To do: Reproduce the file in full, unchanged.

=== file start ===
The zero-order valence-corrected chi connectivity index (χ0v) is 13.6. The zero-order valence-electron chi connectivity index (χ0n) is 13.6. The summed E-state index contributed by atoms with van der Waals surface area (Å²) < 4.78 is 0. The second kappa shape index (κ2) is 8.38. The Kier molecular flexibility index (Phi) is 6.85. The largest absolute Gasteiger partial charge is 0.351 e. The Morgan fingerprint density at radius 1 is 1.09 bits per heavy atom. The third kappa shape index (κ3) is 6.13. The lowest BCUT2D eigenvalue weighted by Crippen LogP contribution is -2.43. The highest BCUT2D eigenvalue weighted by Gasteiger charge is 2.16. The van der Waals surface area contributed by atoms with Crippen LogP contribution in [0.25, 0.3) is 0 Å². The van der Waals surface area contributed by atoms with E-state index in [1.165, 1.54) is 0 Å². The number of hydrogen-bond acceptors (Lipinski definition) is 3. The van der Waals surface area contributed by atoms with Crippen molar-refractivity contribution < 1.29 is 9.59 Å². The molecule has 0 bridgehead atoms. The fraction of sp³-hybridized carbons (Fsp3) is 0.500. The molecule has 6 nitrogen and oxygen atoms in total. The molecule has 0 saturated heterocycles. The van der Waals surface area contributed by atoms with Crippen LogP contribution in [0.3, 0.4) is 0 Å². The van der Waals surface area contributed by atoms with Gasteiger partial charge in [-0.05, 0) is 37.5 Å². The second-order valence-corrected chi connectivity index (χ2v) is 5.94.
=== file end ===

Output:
The zero-order valence-corrected chi connectivity index (χ0v) is 13.6. The zero-order valence-electron chi connectivity index (χ0n) is 13.6. The summed E-state index contributed by atoms with van der Waals surface area (Å²) < 4.78 is 0. The second kappa shape index (κ2) is 8.38. The Kier molecular flexibility index (Phi) is 6.85. The largest absolute Gasteiger partial charge is 0.351 e. The Morgan fingerprint density at radius 1 is 1.09 bits per heavy atom. The third kappa shape index (κ3) is 6.13. The lowest BCUT2D eigenvalue weighted by Crippen LogP contribution is -2.43. The highest BCUT2D eigenvalue weighted by Gasteiger charge is 2.16. The van der Waals surface area contributed by atoms with Crippen LogP contribution in [0.25, 0.3) is 0 Å². The van der Waals surface area contributed by atoms with E-state index in [1.165, 1.54) is 0 Å². The number of hydrogen-bond acceptors (Lipinski definition) is 3. The van der Waals surface area contributed by atoms with Crippen molar-refractivity contribution < 1.29 is 9.59 Å². The molecule has 0 bridgehead atoms. The fraction of sp³-hybridized carbons (Fsp3) is 0.500. The molecule has 6 nitrogen and oxygen atoms in total. The molecule has 0 saturated heterocycles. The van der Waals surface area contributed by atoms with Crippen LogP contribution in [0.3, 0.4) is 0 Å². The van der Waals surface area contributed by atoms with Gasteiger partial charge in [-0.05, 0) is 37.5 Å². The second-order valence-corrected chi connectivity index (χ2v) is 5.94.